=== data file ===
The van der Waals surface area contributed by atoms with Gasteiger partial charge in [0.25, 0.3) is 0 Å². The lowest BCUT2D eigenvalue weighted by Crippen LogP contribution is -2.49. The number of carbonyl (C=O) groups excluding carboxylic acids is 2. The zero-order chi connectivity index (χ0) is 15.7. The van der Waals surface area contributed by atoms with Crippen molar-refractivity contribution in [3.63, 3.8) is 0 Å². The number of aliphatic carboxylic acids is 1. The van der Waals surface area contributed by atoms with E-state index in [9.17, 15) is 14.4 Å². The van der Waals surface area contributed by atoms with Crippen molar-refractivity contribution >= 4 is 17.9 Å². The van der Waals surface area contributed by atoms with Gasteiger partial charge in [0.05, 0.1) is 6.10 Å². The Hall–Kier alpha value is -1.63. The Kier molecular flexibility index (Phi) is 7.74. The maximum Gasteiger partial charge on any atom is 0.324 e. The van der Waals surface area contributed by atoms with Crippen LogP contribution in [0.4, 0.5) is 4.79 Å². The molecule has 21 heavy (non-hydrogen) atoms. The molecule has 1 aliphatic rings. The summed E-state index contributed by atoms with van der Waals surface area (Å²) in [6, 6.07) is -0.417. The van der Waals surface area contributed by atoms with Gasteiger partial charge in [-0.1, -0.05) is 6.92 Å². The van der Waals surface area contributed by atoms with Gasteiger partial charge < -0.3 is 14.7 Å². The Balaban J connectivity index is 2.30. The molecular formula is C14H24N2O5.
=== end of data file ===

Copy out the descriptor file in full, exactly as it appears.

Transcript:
The van der Waals surface area contributed by atoms with Gasteiger partial charge in [0.25, 0.3) is 0 Å². The lowest BCUT2D eigenvalue weighted by Crippen LogP contribution is -2.49. The number of carbonyl (C=O) groups excluding carboxylic acids is 2. The zero-order chi connectivity index (χ0) is 15.7. The van der Waals surface area contributed by atoms with Crippen molar-refractivity contribution in [3.63, 3.8) is 0 Å². The number of aliphatic carboxylic acids is 1. The van der Waals surface area contributed by atoms with E-state index in [9.17, 15) is 14.4 Å². The van der Waals surface area contributed by atoms with Crippen molar-refractivity contribution >= 4 is 17.9 Å². The van der Waals surface area contributed by atoms with Gasteiger partial charge in [0.05, 0.1) is 6.10 Å². The Hall–Kier alpha value is -1.63. The Kier molecular flexibility index (Phi) is 7.74. The maximum Gasteiger partial charge on any atom is 0.324 e. The van der Waals surface area contributed by atoms with Crippen LogP contribution in [0.4, 0.5) is 4.79 Å². The molecule has 21 heavy (non-hydrogen) atoms. The molecule has 1 aliphatic rings. The summed E-state index contributed by atoms with van der Waals surface area (Å²) in [6, 6.07) is -0.417. The van der Waals surface area contributed by atoms with Gasteiger partial charge in [-0.1, -0.05) is 6.92 Å². The van der Waals surface area contributed by atoms with Gasteiger partial charge < -0.3 is 14.7 Å². The Balaban J connectivity index is 2.30. The molecular formula is C14H24N2O5.